Apparently it is a known condition - they not just making it up! Maybe in the Western world, obesity masks it! I gather there are about 50 possible causes from the barrage of assumptions the doctor made about me...
’give up alcohol'...I haven't had a serious drink in 5 years
’too much milk'... Only a dollop in my coffee
’too much meat ... Vegetarian
’too much coffee' ... One cup every second day!
’too much tv' ... Can't watch it in China
’too much sex’ ... Categorically deny that charge!
’not enough water’... Impossible, I am drinking it for every other ailment under the sun!

So nature or nurture, every foreigner has fatty liver, for better or worse!

Of course, Chinese medicine does have some exceptional cures as well - I have almost setup an international drug ring smuggling little packets of herbs and tonics and poultices to friends and family. My favourite is one called 'Dog Skin Medicine' which smells like a good Indian Curry and is a yellowy brown powder mixed with honey and alcohol (or urine or duck blood) into a paste and applied liberally on any part of the body that is swollen, engorged or enlarged due to twist, sprain or strain! Wrapped lightly in paper and a towel and left overnight, the medicine bites deep into the skin and joint and then moves the blood trapped there to other places, reducing the swelling and the pain! One time, I twisted my ankle so badly that I couldn't wear my shoes or wiggle my toes and this stuff fixed it in a day.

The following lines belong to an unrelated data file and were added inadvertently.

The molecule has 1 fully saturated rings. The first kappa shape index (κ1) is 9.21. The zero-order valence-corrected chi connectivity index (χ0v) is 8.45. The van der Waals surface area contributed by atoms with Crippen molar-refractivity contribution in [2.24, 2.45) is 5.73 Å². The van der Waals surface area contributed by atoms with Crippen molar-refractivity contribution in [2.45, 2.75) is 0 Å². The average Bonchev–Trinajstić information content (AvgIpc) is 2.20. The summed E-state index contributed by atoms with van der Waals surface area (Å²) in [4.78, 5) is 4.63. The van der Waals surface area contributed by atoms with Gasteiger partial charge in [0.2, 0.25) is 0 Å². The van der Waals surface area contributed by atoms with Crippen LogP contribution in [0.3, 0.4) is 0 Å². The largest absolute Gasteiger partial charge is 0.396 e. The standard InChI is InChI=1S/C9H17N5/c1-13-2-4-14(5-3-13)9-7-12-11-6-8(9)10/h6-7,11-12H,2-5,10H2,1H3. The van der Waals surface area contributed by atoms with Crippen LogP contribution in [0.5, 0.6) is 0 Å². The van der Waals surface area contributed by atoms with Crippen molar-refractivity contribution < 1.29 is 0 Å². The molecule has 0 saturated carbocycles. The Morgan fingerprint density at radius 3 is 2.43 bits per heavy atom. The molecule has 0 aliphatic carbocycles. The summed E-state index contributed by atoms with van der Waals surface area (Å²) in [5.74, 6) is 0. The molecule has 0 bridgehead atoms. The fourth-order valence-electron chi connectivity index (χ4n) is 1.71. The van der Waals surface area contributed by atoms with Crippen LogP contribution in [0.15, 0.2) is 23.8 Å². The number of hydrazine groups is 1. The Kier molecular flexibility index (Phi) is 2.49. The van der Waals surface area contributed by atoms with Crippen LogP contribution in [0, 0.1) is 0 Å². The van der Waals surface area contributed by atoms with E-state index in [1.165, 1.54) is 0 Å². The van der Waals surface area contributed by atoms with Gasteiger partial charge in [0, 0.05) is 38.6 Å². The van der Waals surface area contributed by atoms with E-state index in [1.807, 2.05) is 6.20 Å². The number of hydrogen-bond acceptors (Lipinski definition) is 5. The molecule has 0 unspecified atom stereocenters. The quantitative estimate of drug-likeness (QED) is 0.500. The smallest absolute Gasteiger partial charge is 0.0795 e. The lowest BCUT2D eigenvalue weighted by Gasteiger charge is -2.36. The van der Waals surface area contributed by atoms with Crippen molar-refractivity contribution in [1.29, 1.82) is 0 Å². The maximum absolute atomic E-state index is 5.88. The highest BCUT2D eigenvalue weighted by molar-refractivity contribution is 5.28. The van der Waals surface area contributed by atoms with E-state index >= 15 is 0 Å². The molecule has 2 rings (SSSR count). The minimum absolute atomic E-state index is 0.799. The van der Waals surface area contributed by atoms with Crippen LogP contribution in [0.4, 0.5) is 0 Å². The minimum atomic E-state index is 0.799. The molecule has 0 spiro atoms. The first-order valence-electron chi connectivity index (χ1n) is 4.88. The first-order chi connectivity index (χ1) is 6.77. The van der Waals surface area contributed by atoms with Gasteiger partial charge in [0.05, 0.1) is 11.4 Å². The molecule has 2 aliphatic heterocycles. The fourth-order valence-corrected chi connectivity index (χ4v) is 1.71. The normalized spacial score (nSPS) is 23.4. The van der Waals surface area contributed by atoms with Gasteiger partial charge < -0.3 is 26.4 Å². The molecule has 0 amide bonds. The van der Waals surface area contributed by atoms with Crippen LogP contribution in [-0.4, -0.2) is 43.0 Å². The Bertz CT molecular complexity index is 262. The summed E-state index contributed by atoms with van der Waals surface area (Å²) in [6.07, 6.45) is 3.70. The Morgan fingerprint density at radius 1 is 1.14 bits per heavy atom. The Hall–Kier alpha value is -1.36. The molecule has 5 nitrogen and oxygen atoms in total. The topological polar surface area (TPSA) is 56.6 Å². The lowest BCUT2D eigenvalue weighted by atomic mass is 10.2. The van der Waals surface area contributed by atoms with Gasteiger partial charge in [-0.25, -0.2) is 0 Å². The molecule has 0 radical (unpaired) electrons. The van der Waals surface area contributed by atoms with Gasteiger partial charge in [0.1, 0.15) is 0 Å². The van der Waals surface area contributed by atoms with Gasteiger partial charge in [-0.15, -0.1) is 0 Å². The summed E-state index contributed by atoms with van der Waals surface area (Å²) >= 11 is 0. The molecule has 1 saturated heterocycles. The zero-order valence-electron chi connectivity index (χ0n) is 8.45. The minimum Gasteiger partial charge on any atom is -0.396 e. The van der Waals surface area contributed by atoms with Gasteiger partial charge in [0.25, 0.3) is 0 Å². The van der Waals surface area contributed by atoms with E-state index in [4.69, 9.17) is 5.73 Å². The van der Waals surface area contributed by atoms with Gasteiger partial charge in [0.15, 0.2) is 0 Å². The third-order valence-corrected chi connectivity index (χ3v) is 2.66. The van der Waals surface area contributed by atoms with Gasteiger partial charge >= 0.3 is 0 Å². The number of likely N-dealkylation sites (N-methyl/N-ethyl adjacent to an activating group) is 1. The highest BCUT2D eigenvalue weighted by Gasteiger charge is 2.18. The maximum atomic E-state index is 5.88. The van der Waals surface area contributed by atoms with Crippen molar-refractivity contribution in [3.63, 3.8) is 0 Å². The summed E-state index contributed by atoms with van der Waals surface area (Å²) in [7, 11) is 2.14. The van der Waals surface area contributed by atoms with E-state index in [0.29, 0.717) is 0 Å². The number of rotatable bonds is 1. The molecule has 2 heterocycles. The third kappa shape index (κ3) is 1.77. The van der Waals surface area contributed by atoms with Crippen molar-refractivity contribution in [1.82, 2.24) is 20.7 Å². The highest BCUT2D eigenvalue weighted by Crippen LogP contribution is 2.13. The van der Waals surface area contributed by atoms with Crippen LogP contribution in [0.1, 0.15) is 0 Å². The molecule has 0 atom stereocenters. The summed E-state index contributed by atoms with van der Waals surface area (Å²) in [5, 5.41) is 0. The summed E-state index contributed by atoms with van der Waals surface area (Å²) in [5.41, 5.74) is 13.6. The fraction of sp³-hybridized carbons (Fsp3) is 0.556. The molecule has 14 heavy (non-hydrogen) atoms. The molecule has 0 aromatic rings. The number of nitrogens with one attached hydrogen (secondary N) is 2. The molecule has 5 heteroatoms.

Like most good stories in China, it’s origins are unknown but everyone you speak to is adamant that they know the truth - So it either gets it’s name from its appearance as it is applied... The poultice is a little sticky and often creates the appearance of a dog with it's hackles raised...or, to work effectively, it was applied to your skin and then you wrap yourself in the skin of a dog! Given the second story was told to me by my blind masseuse who practises Traditional Chinese Medicine he learned from his grandfather and who keeps a secret book of recipes (written in code) that he has his assistant read to him as he makes medicines in another well as a jar of flattened dried lizards on sticks on his desk as ’gifts’ for sick patrons, the whole ’skin of dog’ story appeals to me in a rather perverted way!

Anyway, these little packets of magic have wended their way to Australia and the US and UK. Not sure where my grandmother found the duck blood but she is a pretty enterprising sort, still hopping around by herself at 94 years old!